It’s no mystery that being bullied hurts. Whatever form the abuse takes—whether it’s being tripped, teased, excluded, mocked, insulted, gossiped about, or ridiculed, in-person or via social media—the target suffers. Beyond the short-term pain, such mistreatment can have lasting mental and physical health effects as well, reports the American Academy of Pediatrics.
Parents also struggle. Though desperate to help their ailing child, parents can’t lurk in hallways and lunchrooms waiting to protect their off-spring from social harm.
Compounding the difficulty is the child’s own resistance to calling in Mom and Dad for aid. “Kids don’t want to be viewed as rescued by their parents,” said James Dillon, a retired school principal and author of Reframing Bullying Prevention to Build Stronger School Communities. They also recognize that a parent’s anger might make things worse. And when the peer nastiness dwells in the child’s online world, adults are often clueless and shut out of this alternate universe. As one beleaguered middle school principal told me about the social machinations that play out on Facebook, Instagram, and Kik, “it’s like they live under the sea. They are living in a different world than we are, and we don’t know it.”
Given these challenges, what can a parent do to help ease a child’s misery brought about by bullying?
Pre-empt as much as possible. Parents need to be proactive in helping prevent bullying incidents. With social media, that means setting limits on kids’ online use, monitoring it when possible, and being clear about family rules for Facebook, Instagram and the all the rest. What’s most important, says Dr. Debra Koss, a child psychiatrist, is talking to kids about social media, in all its changing forms, and keeping that conversation going. When kids make it home after school, don’t limit the conversation to academics and classmates. “Ask how it’s going on social media, not just ‘how’s school,’” Koss advises. “If parents are proactive, it’s easier to respond when bullying happens,” she added. Pre-emption also means modeling civil behavior and sound relationships, so that kids don’t accept rudeness and aggression as acceptable social conduct.
Encourage them to talk. And listen patiently when they do. Having open exchanges is vital, so that parents can help their children navigate the mysteries of growing up and forming relationships. Young people need guidance, and parents are best suited to offer it, provided they actively encourage conversations. They might also share stories about their own path to adulthood, advises Lauren Pardo, a licensed clinical social worker and psychotherapist. “Telling them about our mistakes, our failures, our embarrassments, our experiences, why there are positives in making yourself vulnerable,” Pardo says, can also dispel the notion that feeling confused and hurt is wrong or weird. What about during the teenage years, when kids separate and close up? “You can still model healthy relationships and healthy social media use,” Koss said.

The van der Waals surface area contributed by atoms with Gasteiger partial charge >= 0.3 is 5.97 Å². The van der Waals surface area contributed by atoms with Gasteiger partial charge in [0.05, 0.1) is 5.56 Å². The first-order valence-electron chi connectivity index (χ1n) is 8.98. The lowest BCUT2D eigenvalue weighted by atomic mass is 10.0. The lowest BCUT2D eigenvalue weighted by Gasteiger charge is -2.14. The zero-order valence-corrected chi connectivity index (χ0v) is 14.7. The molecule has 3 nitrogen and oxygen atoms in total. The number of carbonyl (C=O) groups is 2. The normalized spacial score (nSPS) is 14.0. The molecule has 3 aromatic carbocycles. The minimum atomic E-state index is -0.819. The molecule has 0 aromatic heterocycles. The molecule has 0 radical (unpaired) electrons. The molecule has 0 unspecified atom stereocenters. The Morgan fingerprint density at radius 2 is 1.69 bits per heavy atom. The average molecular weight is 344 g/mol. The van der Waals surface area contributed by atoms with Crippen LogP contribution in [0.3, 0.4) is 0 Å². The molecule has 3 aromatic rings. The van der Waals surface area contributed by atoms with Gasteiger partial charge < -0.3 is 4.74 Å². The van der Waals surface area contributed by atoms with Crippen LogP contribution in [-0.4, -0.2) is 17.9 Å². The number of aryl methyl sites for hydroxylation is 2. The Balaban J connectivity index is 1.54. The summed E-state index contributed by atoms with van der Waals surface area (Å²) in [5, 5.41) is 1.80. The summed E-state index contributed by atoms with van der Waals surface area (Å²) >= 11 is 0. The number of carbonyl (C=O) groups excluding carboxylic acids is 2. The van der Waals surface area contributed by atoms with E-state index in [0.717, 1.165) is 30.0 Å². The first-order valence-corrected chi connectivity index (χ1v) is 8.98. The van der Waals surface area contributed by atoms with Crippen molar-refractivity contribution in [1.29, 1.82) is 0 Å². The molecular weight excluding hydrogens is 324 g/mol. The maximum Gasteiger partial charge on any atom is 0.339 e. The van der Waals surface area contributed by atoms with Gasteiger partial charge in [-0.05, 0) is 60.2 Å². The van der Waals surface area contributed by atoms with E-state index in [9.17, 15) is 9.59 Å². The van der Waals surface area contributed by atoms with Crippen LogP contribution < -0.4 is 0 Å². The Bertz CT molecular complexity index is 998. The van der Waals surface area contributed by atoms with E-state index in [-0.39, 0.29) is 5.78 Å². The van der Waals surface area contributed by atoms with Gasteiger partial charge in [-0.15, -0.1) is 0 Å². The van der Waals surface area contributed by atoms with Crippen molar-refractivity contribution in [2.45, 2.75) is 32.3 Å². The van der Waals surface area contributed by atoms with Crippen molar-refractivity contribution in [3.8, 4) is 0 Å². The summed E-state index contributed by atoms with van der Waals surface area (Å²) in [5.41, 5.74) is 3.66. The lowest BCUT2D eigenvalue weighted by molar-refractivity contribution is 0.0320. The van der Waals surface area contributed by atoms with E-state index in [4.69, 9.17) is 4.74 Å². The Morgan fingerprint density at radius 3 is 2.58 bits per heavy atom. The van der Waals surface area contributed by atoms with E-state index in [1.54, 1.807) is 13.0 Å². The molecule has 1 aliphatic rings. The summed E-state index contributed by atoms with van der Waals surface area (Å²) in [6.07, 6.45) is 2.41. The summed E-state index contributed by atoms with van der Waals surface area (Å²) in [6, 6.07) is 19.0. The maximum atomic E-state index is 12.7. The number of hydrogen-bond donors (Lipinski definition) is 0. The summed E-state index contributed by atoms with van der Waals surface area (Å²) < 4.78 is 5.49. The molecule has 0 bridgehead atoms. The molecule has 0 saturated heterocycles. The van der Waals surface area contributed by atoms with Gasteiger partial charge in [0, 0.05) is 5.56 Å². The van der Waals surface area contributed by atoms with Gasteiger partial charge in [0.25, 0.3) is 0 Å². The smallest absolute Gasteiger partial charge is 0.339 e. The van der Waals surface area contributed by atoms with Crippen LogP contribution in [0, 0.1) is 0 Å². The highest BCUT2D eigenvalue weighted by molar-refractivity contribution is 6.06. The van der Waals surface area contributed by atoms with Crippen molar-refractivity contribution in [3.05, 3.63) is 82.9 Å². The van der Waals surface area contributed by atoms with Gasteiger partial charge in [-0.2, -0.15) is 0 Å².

Help them build a positive identity. “Many kids often think that they might deserve, or must endure, the bullying,” Dillon said. Parents and other adults need to assert unequivocally that no one deserves to be bullied, and that no one need suffer through it. Help the child identify existing strengths and find new ways to express and develop them, including outside the school environment. When kids have activities beyond school in which to spend time and make friends, they have new opportunities to strengthen their shaken identities. Volunteering, taking martial arts classes, pursuing the arts—any healthy activity outside school can be a refuge for kids who suffer in the classroom. “Building competence and confidence outside of school is part of this positive identity,” Dillon said.
Teach them how to calm themselves and problem-solve. Even young children can learn how to quiet themselves and to take problems apart and come up with rational solutions. Nancy Willard, director of Embrace Civility in the Digital Age, suggests that parents help children go through a series of mental exercises as a way to figure out next steps. For example, once calmed, children can be asked to identify their goal, select strategies to get there, evaluate that strategy for likelihood of success and coherence with the child’s values, and then, after trying it out, reassessing the strategy for effectiveness. This collaborative problem solving, which can be done with a parent or caring teacher, helps children think things through and learn how to self-regulate. Willard provides a free program for schools that teaches kids these and other important skills.
Foster gratitude. Bullied children may not be feeling thankful for the good things in their lives, but their outlooks will brighten if they spend time expressing gratitude. Years of research, much of it carried out by Martin Seligman at the University of Pennsylvania, have shown that consciously focusing on one’s good fortune can lift mood and improve relationships. Parents can encourage children to demonstrate gratitude in many ways, including writing a thank you letter to a deserving adult and keeping a daily gratitude journal. Behaving generously, even by those most in need of it, builds good feelings within the giver.
Seek professional counseling if necessary. “Some adolescents are going to be more vulnerable to bullying and its impact,” Koss said. Parents need to pay close attention to children who already prone to anxiety, depression and other mental health challenges, as bullying may exacerbate those conditions. Kids who won’t open to their parents about a problem at school might be more willing to talk to a counsellor who is skilled at listening.